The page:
The song "Drive" on Halsey's 2015 album Badlands uses the story of a reckless drive on the I-405 to frame its relatively unstructured lyrics.[32]

In his 2012 song "The Art of Peer Pressure", from his second studio album Good Kid, M.A.A.D City, Kendrick Lamar tells the story of him and his friends speeding on the 405 through Westchester.

In his 2016 song "No More Parties in L.A." Kanye West raps the following line: "Textin' and drivin' down Mulholland Drive/That's why I'd rather take the 405".[33]

In her 2019 song "The Next Best American Record" Lana Del Rey sings "It’s true, all the roads lead to you/Like the 405 I drive through".[34]

The 2020 song "Meet Me at Our Spot" by the band The Anxiety (consisting of singers Willow Smith and Tyler Cole) features the lyrics "We can hit the 405".[35]

Maggie Lindemann's 2021 song "Different" contains the line "2 a.m., windows down, drivin' on the 405".

On the 2021 Glass Beach Remix Album Alchemist Rats Beg Bashful, there is a remix of the song Cold Weather titled Cold Weather (GWIZ '180mph on The 405 remix).[36]

Exit list

CountyLocationmi[37][1][38][39]kmExit[37]DestinationsNotes
OrangeIrvine0.000.00 I-5 south (San Diego Freeway south) – San DiegoSouthern terminus; former US 101 south; no access to I-5 north; I-5 exit 94A; San Diego Freeway continues as I-5 south
0.721.161ALake Forest DriveNo northbound exit
1BBake ParkwayNo northbound exit
1CIrvine Center DriveSigned as exit 1 northbound
I-5 southHOV access only; southbound exit and northbound entrance
1.572.532 SR 133 (Laguna Freeway) to toll road – Laguna BeachNo northbound exit to SR 133 north; SR 133 exit 8
2.654.263Shady Canyon Drive / Sand Canyon Avenue
3.725.994Jeffrey Road / University Drive
5.398.675Culver Drive
6.6910.777Jamboree Road
7.5712.188 MacArthur Boulevard – John Wayne Airport
Costa Mesa8.5113.709A SR 55 (Costa Mesa Freeway)SR 55 north exit 6, south exits 6A-B
SR 55 northHOV access only
9.2814.939BAnton Boulevard / Avenue of the Arts / Bristol StreetNorthbound signage
Bristol StreetSouthbound signage
10.0516.1710
SR 73 south (Corona del Mar Freeway) to SR 55 south (Costa Mesa Freeway) – San Diego via toll road
Southbound exit and northbound entrance
11South Coast DriveNorthbound exit only
10.5917.0411AFairview RoadSigned as part of exit 11 northbound
11BHarbor Boulevard / Susan Street – Costa Mesa
Fountain Valley12.2419.7012Euclid Street / Newhope Street / Ellis Avenue
13.5521.8114Brookhurst Street – Fountain Valley
14.5923.4815AWarner Avenue westNorthbound signage
Warner Avenue eastSouthbound signage
Fountain ValleyHuntington Beach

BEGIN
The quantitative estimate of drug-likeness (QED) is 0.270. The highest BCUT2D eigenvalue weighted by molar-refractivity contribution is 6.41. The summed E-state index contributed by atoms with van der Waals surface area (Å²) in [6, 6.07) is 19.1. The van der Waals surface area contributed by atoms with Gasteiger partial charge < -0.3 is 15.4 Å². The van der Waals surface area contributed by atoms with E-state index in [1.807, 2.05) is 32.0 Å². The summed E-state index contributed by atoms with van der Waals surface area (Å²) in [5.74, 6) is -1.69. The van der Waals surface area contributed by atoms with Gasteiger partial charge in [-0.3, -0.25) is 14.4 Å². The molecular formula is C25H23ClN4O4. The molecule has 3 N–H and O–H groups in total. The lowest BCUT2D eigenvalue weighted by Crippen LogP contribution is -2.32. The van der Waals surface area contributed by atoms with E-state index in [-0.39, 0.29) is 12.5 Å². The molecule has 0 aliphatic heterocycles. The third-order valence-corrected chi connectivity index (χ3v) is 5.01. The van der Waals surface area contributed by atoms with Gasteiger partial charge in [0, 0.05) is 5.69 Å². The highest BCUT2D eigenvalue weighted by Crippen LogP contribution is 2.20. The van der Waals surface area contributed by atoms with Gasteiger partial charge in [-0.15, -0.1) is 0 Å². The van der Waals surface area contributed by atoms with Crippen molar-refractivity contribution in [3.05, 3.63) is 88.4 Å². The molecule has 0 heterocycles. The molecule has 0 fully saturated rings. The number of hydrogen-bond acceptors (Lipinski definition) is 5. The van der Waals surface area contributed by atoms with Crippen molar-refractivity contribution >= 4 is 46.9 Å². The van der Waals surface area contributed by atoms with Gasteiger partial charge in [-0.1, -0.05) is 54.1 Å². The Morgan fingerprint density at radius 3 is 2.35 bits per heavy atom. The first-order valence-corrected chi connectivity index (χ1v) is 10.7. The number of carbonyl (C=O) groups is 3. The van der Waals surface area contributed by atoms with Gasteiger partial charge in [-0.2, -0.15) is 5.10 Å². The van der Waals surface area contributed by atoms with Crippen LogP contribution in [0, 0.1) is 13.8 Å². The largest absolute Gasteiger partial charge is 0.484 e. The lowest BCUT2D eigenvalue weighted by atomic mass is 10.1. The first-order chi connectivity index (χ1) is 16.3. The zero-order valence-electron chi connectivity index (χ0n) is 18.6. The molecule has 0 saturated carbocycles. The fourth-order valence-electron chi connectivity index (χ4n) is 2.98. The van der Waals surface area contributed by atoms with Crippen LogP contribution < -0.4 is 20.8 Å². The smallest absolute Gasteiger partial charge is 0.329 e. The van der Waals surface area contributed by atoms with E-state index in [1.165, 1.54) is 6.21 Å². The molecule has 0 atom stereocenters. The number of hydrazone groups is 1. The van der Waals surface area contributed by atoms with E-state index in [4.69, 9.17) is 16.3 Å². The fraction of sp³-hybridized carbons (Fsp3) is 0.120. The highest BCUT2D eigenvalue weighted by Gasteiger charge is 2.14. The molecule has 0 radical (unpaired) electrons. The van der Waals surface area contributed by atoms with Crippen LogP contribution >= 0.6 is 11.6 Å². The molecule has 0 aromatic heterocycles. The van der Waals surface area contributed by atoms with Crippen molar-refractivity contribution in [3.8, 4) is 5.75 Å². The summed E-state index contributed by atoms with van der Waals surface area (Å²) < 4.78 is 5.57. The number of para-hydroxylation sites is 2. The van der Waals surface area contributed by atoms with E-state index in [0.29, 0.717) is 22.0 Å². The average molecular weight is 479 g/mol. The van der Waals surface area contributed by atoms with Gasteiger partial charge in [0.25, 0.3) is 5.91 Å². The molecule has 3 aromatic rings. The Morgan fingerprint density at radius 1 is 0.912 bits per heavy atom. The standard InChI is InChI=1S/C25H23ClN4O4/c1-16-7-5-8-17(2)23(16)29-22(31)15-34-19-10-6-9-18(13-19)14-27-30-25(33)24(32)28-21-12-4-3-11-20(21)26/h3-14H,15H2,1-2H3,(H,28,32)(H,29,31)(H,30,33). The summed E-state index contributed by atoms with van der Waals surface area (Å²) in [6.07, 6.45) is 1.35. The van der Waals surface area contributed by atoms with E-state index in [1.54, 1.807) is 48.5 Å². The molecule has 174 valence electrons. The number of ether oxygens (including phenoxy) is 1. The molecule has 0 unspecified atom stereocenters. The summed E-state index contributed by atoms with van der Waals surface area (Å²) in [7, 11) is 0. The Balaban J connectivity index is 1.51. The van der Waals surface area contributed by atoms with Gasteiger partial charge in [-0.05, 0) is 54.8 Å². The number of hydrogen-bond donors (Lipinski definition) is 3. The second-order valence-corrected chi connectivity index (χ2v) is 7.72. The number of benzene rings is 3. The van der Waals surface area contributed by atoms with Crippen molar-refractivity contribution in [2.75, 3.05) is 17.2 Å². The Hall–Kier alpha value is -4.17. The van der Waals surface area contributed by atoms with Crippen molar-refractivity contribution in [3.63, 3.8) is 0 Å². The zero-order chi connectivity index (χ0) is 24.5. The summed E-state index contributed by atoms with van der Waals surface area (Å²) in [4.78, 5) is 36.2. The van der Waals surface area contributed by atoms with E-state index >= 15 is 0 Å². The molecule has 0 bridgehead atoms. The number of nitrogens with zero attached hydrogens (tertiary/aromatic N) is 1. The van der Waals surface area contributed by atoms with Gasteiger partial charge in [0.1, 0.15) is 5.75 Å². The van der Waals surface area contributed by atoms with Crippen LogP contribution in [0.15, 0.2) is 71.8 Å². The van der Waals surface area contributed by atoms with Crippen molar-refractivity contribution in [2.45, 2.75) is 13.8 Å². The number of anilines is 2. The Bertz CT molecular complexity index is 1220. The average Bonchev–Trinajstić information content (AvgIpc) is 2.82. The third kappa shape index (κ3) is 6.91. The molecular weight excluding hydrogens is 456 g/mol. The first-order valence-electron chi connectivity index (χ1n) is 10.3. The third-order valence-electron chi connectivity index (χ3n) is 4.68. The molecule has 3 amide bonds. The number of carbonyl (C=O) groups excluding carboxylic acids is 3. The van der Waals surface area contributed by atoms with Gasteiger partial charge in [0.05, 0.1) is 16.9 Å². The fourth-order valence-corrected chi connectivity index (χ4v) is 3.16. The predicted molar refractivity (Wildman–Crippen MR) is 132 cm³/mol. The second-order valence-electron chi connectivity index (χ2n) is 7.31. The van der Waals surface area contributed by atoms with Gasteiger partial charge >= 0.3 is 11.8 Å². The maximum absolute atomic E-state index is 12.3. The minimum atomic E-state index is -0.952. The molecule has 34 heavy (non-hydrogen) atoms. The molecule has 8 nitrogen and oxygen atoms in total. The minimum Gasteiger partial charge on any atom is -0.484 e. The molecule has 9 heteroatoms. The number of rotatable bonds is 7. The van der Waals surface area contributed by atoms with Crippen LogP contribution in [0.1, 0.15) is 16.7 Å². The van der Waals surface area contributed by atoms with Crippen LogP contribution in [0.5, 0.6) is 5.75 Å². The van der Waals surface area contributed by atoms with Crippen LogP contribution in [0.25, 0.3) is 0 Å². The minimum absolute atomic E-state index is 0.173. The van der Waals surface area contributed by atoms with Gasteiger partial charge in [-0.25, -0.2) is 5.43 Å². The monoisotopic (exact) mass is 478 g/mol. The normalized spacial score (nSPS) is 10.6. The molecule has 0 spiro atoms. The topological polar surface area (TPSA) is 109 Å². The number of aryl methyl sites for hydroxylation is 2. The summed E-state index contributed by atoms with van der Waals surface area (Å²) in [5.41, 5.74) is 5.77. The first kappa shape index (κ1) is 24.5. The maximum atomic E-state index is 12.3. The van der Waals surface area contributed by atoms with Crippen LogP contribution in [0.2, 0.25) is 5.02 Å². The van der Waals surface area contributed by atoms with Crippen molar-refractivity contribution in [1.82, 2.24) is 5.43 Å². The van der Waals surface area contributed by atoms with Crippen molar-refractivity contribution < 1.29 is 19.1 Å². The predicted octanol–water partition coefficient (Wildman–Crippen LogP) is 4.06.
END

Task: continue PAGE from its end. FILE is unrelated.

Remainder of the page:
Westminster tripoint
14.9824.1115BMagnolia StreetNorthbound signage
Magnolia Street / Warner Avenue westSouthbound signage
Huntington BeachWestminster line16.3126.2516 SR 39 (Beach Boulevard) – Westminster, Huntington Beach
Westminster17.5228.2018Bolsa Avenue / Goldenwest StreetGoldenwest Street is signed as Golden West St.
18.9330.4619Westminster Boulevard / Springdale StreetSpringdale Street not signed northbound; signed as exits 19A (Springdale Street/Westminster Boulevard east) and 19B (Westminster Boulevard west) southbound
20.3332.7220Bolsa Chica RoadSouthbound exit and entrance only
WestminsterGarden Grove line20.5233.0221 SR 22 east (Garden Grove Freeway) / Valley View Street – Garden GroveSouthern end of SR 22 concurrency; southbound exit includes Garden Grove Boulevard and Valley View Street
SR 22 eastHOV access only; southbound exit and northbound entrance
Seal Beach22.4136.0722Seal Beach Boulevard / Los Alamitos BoulevardFormer SR 35
23.0537.1023 SR 22 west – Long BeachNorthern end of SR 22 concurrency; northbound exit and southbound entrance; I-605 exit 1A
I-605 northHOV access only; northbound exit and southbound entrance
23 SR 22 west (7th Street) – Long BeachSouthbound exit and northbound entrance; SR 22 exit 2, I-605 south exit 1A
OrangeLos Angeles
county line
Seal BeachLong Beach
Los Alamitos tripoint
23.8138.3224A I-605 north (San Gabriel River Freeway)Signed as exit 24 northbound; I-605 north exit 1A, south exits 1B-C; SR 22 exit 2
Seal BeachLong Beach line23.9538.54San Gabriel River
Los AngelesLong Beach24.4039.2724BStudebaker RoadSouthbound exit and northbound entrance
25.0640.3325Palo Verde Avenue
25.5941.1826AWoodruff AvenueNo southbound exit
26.1342.0526BBellflower BoulevardSigned as exit 26 southbound
27.2743.8927 SR 19 (Lakewood Boulevard) – Long Beach Airport
28.8346.4029Spring Street / Cherry Avenue – Signal HillSigned as exits 29A (south) and 29B (north)
Signal Hill29.3747.2729COrange Avenue
Signal HillLong Beach line29.8548.0430AAtlantic Avenue
Long Beach30.1148.4630BLong Beach BoulevardFormer SR 15
31.3750.4932APacific AvenueSouthbound exit and northbound entrance
31.8351.2332 I-710 (Long Beach Freeway) – Long Beach, PasadenaSigned as exits 32A (north) and 32B (south) northbound, and 32B (south) and 32C (north) southbound; I-710 exit 4